Vietnam has begun dredging work on a reef that is covered with water at high tide, in the disputed South China Sea, according to fresh satellite images, Reuters news service reported. Experts believe that this step could provoke Beijing which claims a vast part of the disputed waterway.
A November 30 commercial satellite image showed activities on Vietnam-controlled Ladd Reef on the southwestern fringe of the Spratly group of islands. Several vessels were found in a carved out embankment on the reef's edge. The image was provided to AFP by US-based Planet Labs, a satellite imaging company on Friday.
However, a July picture from Planet Labs showed no breach to the reef's embankment, suggesting the work began in recent months. Vietnamese officials did not respond to any request for their comment regarding the dredging work.
Last month, a US-based Asia Maritime Transparency Initiative published a few images that showed Vietnam had extended a runway on a different island in the Spratlys, which is also claimed by China. It had also building hangars capable of hosting military equipment.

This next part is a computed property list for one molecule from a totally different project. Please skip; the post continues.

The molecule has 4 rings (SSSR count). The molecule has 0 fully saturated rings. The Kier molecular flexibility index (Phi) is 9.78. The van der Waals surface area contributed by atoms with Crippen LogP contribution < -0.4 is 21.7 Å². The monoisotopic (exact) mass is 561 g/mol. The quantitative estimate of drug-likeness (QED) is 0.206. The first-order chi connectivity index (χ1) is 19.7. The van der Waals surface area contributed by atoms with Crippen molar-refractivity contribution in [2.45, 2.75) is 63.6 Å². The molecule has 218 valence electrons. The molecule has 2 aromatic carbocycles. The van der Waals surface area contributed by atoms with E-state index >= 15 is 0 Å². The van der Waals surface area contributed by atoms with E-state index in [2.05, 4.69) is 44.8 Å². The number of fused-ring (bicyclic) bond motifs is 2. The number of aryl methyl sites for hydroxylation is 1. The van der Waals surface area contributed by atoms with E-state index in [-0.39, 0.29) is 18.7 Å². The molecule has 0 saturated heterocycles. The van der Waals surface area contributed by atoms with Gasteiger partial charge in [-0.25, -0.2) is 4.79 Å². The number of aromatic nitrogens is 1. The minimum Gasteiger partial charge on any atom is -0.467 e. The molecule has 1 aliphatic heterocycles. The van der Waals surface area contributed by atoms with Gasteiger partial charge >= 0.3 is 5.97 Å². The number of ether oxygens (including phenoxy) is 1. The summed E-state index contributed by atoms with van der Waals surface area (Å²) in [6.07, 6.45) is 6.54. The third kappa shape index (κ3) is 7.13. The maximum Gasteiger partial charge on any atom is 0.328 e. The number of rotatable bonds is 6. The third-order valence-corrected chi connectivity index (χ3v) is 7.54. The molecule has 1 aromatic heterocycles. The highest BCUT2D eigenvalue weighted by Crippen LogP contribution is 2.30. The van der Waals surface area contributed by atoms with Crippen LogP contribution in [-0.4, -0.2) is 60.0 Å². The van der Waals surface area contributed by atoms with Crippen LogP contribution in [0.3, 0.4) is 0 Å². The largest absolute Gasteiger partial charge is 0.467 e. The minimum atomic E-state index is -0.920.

Although, Vietnam is believed to start dredging in the jointly claimed part but it is still small-scale compared to Beijing's build-up in the waterway. China constructed several islands that are capable of supporting military facilities.
The intent of such a move on Vietnam's part is till not clear from the released photos. Carl Thayer, a professor at the University of New South Wales said: "Hanoi might be trying to stock up ahead of a code of conduct agreement between various claimants in the South China Sea expected next year".
"Vietnam is moving beyond the status quo," Thayer told AFP.
"My speculation was that if we are moving toward some diplomatic end game at some point in the next year or two, then Vietnam looks like it's trying to get as much as it can before it's prohibited," he added.
According to Thayer, China can "make a meal out of" Vietnam's latest apparent dredging work but the purpose of the work is difficult to decide. He added that it does not appear to be for military purposes or explicitly threaten Beijing.
Both the countries have been going through several conflicts over disputed territory in the sea but in recent times the tensions have eased slightly. However, the issue still remains incendiary on both sides.
Apart from China and Vietnam, the South China Sea is also claimed by the Philippines, Brunei, Malaysia and Taiwan.